Xylitol Made Cheaper

Corn is Mexico’s largest agricultural crop, and Javier has now patented a method of extracting xylitol from discarded corn cobs. Best of all, with 28 million metric tons of corn cobs generated every year in Mexico as waste, there’s no shortage of xylitol-generating fuel.

Simultaneously, Larragoiti hit on the idea of how to make xylitol less expensive, while inventing a way to reuse the 28 million tons of corn cobs, substantially upgrading the traditional means of disposal: burning them.

Especially in a pollution-heavy country like Mexico, reducing the amount of corn waste burned, would eliminate a portion of the carbon emissions.

His business, Xilinat, buys waste from 13 local farmers, producing 1 ton of the product each year. His invention was awarded a prestigious $310,000 Chivas Venture prize award, which will enable him to industrialize his operation and scale up production 10-fold, diverting another 10 tons of corn cob from the furnace.

Continue on to the Good News Network to read the complete article.

9 Reasons You Should Be in Health Care
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hispanic nurse

Healthcare careers can provide the challenge, security, and salary you’re looking for in a role, while also fulfilling your humanitarian side. Read on for nine reasons the healthcare industry can offer you the career of your dreams. The variety of occupations and settings in health care allows those in the field to change their environment without necessarily changing careers.

For instance, medical professionals typically work in doctors’ offices or hospitals, but many also work in laboratories, public health agencies, insurance companies, universities, and other varied settings.

 

  1. Job satisfaction

By and large, healthcare workers are satisfied with their jobs and don’t regret their career choices. For example, an AMN Healthcare survey revealed that 83 percent of registered nurses are satisfied with their career choice.

  1. Job security

While legislation will continue to change the healthcare landscape, the Affordable Care Act has increased the demand for health care, thus leading to the need for more workers in the industry. Likewise, as people age, they typically require more medical care, and America’s Baby Boomers are reaching retirement age by the millions every year.

  1. Positions for all education levels

While doctors still spend several years hitting the books, health care has many other careers that require far less education. In fact, you can find many positions that pay well and don’t require a bachelor’s degree. For instance, to become a surgical technologist, you only need a postsecondary non-degree award, and the job pays $22.68 an hour.

  1. Explosive growth

Jobs in health care are projected to grow 18 percent by 2026, much faster than the average for all occupations, according to the Bureau of Labor Statistics (BLS). Here are the expected growth rates for a few of the fastest-growing medical professions:

  • Home health aide – 41 percent
  • Nurse practitioner – 31 percent
  • Physical therapist assistant – 30 percent
  • Dental hygienist – 20 percent
  1. Free schooling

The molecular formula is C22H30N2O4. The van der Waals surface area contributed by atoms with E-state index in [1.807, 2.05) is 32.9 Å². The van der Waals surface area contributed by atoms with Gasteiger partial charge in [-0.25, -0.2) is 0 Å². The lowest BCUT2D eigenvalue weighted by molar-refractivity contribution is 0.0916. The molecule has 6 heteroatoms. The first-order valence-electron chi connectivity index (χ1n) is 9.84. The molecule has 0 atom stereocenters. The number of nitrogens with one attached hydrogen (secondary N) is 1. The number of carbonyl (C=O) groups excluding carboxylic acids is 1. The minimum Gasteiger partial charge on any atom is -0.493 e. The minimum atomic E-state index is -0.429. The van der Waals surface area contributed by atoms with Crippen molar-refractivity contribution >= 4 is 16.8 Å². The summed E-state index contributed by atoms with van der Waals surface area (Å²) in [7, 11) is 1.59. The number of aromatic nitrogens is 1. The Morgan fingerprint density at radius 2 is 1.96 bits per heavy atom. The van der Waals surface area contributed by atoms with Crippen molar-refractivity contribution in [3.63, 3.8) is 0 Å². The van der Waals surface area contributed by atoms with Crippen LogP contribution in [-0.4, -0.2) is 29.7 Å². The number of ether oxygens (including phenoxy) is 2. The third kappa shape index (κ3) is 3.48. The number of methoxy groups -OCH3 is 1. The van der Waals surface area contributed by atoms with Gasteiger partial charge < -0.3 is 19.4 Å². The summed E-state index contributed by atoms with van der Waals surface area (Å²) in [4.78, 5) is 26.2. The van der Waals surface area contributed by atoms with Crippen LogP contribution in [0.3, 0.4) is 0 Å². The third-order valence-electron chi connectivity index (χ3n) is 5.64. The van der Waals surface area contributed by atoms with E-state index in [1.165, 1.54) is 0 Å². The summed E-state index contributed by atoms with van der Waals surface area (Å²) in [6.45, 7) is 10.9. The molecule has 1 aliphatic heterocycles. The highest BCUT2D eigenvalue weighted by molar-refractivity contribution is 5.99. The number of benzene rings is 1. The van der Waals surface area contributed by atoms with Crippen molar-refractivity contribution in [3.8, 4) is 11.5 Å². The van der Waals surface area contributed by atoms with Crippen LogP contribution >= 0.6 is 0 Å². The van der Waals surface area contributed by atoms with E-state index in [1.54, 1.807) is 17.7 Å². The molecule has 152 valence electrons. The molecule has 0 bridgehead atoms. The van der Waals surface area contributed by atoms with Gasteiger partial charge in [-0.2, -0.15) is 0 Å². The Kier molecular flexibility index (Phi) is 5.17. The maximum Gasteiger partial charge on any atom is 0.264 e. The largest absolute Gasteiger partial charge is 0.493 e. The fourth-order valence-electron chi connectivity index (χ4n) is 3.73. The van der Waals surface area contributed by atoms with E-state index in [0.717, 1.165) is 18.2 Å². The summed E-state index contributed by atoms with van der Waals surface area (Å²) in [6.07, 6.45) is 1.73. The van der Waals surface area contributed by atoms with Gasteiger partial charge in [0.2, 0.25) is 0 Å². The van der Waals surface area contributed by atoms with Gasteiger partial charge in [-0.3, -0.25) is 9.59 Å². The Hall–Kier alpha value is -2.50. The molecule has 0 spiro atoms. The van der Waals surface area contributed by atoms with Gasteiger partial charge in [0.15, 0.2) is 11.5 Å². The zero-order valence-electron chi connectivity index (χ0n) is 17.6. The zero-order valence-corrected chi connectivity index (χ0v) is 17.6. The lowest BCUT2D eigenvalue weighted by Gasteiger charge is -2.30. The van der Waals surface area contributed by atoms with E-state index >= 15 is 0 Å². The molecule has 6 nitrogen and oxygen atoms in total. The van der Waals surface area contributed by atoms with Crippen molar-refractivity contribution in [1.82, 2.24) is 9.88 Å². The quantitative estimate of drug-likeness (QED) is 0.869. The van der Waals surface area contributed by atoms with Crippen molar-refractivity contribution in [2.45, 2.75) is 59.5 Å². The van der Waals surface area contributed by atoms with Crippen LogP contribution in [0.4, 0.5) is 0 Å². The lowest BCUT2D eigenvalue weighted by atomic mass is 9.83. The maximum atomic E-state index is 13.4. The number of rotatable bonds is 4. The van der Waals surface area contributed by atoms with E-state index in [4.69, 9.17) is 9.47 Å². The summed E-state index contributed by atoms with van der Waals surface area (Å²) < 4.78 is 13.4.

Within the healthcare industry, you can find many programs that repay student loans in exchange for a certain number of years of service. For example, the National Health Service Corps asks medical residents to work for two or three years in an underserved area of the country in a primary care specialty. In exchange, the federal government will then repay as much as $120,000 of participants’ student loans.

  1. Generous salaries

The burgeoning demand for health care has more benefits than just job security – medical careers also pay well. The 2017 median pay for physicians and surgeons is $208,000, while nurse practitioners can make $110,930 per year, according to the BLS. As mentioned before, even healthcare careers that don’t require advanced degrees can still pay a pretty penny.

  1. Flexibility

The flexibility of healthcare careers is especially attractive to job seekers. Geographically, healthcare workers can go almost anywhere they want, provided they have the appropriate licensure. Some programs, like Doctors without Borders, send medical professionals abroad to deliver services where they are needed the most. Similarly, traveling nurses receive assignments all over the United States and receive benefits, such as relocation and housing allowances.

  1. Variety

The variety of occupations and settings in health care allows those in the field to change their environment without necessarily changing careers. For instance, medical professionals typically work in doctors’ offices or hospitals, but many also work in laboratories, public health agencies, insurance companies, universities, and other varied settings.

  1. The chance to make a difference

Although jobs in the medical field can be stressful because lives are often at stake, the profession is unquestionably rewarding. Healthcare professionals are desperately needed, and they use their education and training to better people’s lives.

Source: careerbuilder.com

From Refugee Camp to Medical School
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Samixchha Raut is standing outside on a lawn in front of a tree with black and white checkered coulats and black top